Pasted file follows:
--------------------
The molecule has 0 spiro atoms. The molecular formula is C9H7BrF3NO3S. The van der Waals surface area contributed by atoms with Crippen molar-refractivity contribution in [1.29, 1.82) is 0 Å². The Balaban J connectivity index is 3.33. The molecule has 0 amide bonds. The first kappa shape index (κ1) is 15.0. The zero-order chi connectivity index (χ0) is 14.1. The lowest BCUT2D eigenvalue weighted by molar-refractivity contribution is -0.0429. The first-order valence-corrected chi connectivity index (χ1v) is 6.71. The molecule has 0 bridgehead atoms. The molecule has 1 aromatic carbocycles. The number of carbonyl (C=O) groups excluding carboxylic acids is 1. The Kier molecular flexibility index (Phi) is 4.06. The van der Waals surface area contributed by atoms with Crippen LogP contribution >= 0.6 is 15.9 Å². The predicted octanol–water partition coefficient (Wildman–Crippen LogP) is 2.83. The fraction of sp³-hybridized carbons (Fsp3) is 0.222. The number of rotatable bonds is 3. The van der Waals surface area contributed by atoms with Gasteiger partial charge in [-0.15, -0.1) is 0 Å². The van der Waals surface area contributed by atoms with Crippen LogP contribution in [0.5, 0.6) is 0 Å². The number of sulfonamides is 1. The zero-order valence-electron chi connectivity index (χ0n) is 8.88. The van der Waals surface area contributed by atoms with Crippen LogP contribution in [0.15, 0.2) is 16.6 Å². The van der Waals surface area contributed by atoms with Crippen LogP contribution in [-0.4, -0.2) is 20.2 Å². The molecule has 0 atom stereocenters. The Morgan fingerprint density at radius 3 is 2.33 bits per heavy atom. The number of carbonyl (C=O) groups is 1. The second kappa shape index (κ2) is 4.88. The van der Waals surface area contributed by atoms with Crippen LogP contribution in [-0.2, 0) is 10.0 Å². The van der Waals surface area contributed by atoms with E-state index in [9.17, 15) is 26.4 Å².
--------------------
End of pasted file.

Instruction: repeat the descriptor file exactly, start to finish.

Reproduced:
The molecule has 0 spiro atoms. The molecular formula is C9H7BrF3NO3S. The van der Waals surface area contributed by atoms with Crippen molar-refractivity contribution in [1.29, 1.82) is 0 Å². The Balaban J connectivity index is 3.33. The molecule has 0 amide bonds. The first kappa shape index (κ1) is 15.0. The zero-order chi connectivity index (χ0) is 14.1. The lowest BCUT2D eigenvalue weighted by molar-refractivity contribution is -0.0429. The first-order valence-corrected chi connectivity index (χ1v) is 6.71. The molecule has 0 bridgehead atoms. The molecule has 1 aromatic carbocycles. The number of carbonyl (C=O) groups excluding carboxylic acids is 1. The Kier molecular flexibility index (Phi) is 4.06. The van der Waals surface area contributed by atoms with Crippen LogP contribution >= 0.6 is 15.9 Å². The predicted octanol–water partition coefficient (Wildman–Crippen LogP) is 2.83. The fraction of sp³-hybridized carbons (Fsp3) is 0.222. The number of rotatable bonds is 3. The van der Waals surface area contributed by atoms with Gasteiger partial charge in [-0.15, -0.1) is 0 Å². The van der Waals surface area contributed by atoms with Crippen LogP contribution in [0.5, 0.6) is 0 Å². The number of sulfonamides is 1. The zero-order valence-electron chi connectivity index (χ0n) is 8.88. The van der Waals surface area contributed by atoms with Crippen LogP contribution in [0.15, 0.2) is 16.6 Å². The van der Waals surface area contributed by atoms with Crippen LogP contribution in [-0.4, -0.2) is 20.2 Å². The molecule has 0 atom stereocenters. The Morgan fingerprint density at radius 3 is 2.33 bits per heavy atom. The number of carbonyl (C=O) groups is 1. The second kappa shape index (κ2) is 4.88. The van der Waals surface area contributed by atoms with Crippen LogP contribution in [-0.2, 0) is 10.0 Å². The van der Waals surface area contributed by atoms with E-state index in [9.17, 15) is 26.4 Å².